Referring particularly to FIG. 4, when the heat seal between tray 11 and sheet 15 is broken, as for example by peeling back sheet 15, the adhesive layer in those areas of the flange 14 of tray 11 and of Sheet 15 where the heat seal has been broken become opaque (see areas 18 of FIG. 4). Thus, a particular advantage of the sterile package of this invention is that the integrity of the heat seal can be determined readily through visual inspection from either side of the package. Should any portion of the peripheral heat seal be opaque, then it can be recognized that the heat seal has been broken and that the contents of the package are no longer sterile.
Suitable adhesive coatings for use in the sterile package of this invention may be applied in the form of thermoplastic polymer latexes, typical examples of which are latexes containing such thermoplastic copolymers of ethylene and vinyl acetate and vinyl acrylate copolymers. A particularly preferred latex coating composition has the formulation set forth in Table I, below:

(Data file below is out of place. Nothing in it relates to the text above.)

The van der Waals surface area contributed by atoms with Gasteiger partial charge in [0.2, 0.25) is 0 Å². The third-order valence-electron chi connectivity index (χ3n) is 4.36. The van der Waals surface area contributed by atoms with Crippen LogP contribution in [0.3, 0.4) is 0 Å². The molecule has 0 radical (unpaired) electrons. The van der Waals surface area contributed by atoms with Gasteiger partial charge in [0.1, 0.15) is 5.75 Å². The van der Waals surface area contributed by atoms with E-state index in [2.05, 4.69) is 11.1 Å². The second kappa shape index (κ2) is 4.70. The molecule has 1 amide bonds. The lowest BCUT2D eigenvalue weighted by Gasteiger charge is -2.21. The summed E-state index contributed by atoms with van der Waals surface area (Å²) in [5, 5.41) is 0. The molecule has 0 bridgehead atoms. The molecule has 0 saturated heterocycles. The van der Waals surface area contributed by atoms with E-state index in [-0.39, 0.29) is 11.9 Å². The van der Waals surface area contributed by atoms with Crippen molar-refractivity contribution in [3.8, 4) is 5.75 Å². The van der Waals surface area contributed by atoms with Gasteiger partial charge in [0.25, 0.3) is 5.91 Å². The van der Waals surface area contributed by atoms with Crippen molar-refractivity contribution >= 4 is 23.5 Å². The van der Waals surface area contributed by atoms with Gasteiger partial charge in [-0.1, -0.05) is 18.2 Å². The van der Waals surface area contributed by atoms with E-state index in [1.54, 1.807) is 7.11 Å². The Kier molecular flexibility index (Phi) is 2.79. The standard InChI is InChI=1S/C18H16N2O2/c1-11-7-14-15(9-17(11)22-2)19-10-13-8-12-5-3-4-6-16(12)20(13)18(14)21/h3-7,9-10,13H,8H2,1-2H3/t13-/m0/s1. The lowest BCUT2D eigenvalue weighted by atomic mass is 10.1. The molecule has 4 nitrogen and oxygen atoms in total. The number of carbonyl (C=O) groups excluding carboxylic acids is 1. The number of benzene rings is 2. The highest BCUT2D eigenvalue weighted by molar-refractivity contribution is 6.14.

TABLE I______________________________________ Weight PercentConstituent Wet Basis Dry Basis______________________________________Ethylene vinylacetate copolymer* 27.6 24.4Vinyl acryliccopolymer latex** 18.4 20.3Octadecamide*** 18.4 40.7Alpha Pineneresin**** 5.2 11.6Alkyl aryl*****polyester alcohol 1.3 2.9______________________________________ *Elvax 1122 D. E. I. duPont **Hycar 2600X-137, B. F. Goodrich Co. ***Armid 18, Armour and Co. ****Piccolyte A100, Hercules, Inc. *****Triton X100, Rohm and Haas Co., Inc.